Lomberg and a disagreement about uncertainty

There’s a persuasive follow-on to the recent conference on uncertainty, modelling and decision-making in today’s Nature, in the form of a sympathetic review of Bjorn Lomberg’s latest book by Martin Weitzman.

Sympathetic because Lomborg now agrees that climate change is an important problem. As his title – Smart Solutions to Climate Change: Comparing Costs and Benefits – indicates, he thinks we can decide what to do by economic analysis. There Weitzman parts company with him. The review is behind a paywall, but the basic problem, according to Weitzman is that the approach taken ignores a whole range of uncertainties, and assumes that both costs and benefits of various schemes, and of clinate change itself, can be reckoned fairly accurately.

On the contrary, he suggests, the ranges are broad in all cases. As he says:

in reality, there is no such thing as hitting a target of 2 °C, 4 °C or any other temperature change. Everything is probabilistic.

The economics of climate change is mainly about decision-making under extreme uncertainty. Climate-change analysis is hampered by many unknowns in the science combined with an inability to evaluate meaningfully the welfare losses from increased global temperatures. The values of key future parameters — global and regional average temperatures, damages to the world’s economy and ecology, welfare, costs of unproven technologies and so forth — cannot be known now. Instead, they must be treated as random variables, yet to be drawn from some probability distribution that itself is uncertain.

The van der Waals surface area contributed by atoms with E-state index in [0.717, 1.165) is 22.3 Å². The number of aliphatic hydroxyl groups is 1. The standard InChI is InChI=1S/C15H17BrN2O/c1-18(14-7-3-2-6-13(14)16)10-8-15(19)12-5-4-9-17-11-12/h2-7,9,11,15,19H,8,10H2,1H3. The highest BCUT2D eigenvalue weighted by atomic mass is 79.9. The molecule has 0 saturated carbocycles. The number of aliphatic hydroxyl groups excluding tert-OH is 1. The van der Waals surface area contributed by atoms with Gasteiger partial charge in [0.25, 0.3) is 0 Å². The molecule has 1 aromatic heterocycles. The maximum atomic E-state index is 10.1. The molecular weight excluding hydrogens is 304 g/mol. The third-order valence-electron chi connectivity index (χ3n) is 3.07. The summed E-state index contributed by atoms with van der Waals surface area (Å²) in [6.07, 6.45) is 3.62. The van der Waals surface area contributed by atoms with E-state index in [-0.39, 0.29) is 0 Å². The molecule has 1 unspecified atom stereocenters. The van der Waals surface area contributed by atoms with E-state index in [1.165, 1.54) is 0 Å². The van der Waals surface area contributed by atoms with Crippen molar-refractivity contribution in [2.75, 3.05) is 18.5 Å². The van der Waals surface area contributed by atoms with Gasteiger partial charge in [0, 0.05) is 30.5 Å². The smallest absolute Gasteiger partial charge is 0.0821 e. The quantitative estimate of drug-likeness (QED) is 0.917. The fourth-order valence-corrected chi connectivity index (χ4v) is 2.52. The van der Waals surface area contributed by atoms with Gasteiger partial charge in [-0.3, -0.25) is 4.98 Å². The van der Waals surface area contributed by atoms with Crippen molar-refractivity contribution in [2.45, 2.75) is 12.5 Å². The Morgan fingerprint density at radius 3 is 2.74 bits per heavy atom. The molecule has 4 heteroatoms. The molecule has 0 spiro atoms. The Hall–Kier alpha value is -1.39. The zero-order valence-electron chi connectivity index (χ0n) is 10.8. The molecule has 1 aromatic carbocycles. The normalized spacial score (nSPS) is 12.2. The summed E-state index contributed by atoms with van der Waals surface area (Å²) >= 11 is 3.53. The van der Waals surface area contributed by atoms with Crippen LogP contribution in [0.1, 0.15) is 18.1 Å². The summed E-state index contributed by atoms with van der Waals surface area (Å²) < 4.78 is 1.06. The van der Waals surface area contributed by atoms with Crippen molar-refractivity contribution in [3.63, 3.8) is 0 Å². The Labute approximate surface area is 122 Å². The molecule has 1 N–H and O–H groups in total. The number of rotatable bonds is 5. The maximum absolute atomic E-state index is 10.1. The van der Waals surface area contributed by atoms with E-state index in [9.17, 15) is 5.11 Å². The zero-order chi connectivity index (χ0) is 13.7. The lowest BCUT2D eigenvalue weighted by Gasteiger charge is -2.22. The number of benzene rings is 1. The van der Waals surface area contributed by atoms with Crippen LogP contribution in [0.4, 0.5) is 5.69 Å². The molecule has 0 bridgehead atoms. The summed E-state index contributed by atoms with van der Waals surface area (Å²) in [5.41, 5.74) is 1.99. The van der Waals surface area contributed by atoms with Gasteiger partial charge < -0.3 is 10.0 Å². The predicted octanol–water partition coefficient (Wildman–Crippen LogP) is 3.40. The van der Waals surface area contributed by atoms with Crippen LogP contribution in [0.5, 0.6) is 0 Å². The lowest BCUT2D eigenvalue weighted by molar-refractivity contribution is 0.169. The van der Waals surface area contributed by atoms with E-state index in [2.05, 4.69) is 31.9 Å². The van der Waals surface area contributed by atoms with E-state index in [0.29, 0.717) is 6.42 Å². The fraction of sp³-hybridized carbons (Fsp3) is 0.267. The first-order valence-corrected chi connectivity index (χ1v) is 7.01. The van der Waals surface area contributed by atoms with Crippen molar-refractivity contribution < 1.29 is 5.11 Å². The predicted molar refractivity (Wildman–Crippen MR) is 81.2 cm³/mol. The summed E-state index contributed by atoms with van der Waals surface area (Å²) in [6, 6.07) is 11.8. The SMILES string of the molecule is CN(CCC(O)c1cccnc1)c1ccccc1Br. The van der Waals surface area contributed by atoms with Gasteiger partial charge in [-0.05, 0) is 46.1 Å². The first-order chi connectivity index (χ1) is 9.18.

And at one end of the range tend toward what we used to call (maybe still do) zero-infinity risks – changes with a small, but not vanishingly small, chance of being realised but which would be catastrophic. The right way to deal with these, Weitzman says is an insurance-based approach to risk. The right question is then how much we are prepared to spend as a premium. As he puts it:

Climate policy is better viewed as buying insurance for the planet against extreme outcomes than as the solution to a multivariate problem over which we have control.

This of course assumes we are actually having a discussion about real risks, stemming from our scientific understanding of the problem, which is not easy to sustain, especially in the USA at the moment. But as well as offering points contra Lomborg it also helps keep in perspective the need for better, clearer climate projections, produced by faster computers. It is great that the US National Oceanic and Atmospheric Administration is going to get its Cray upgraded soon to petaflop levels, for example, but it won’t change the essential risk-based decision problem.

 

 

 

 

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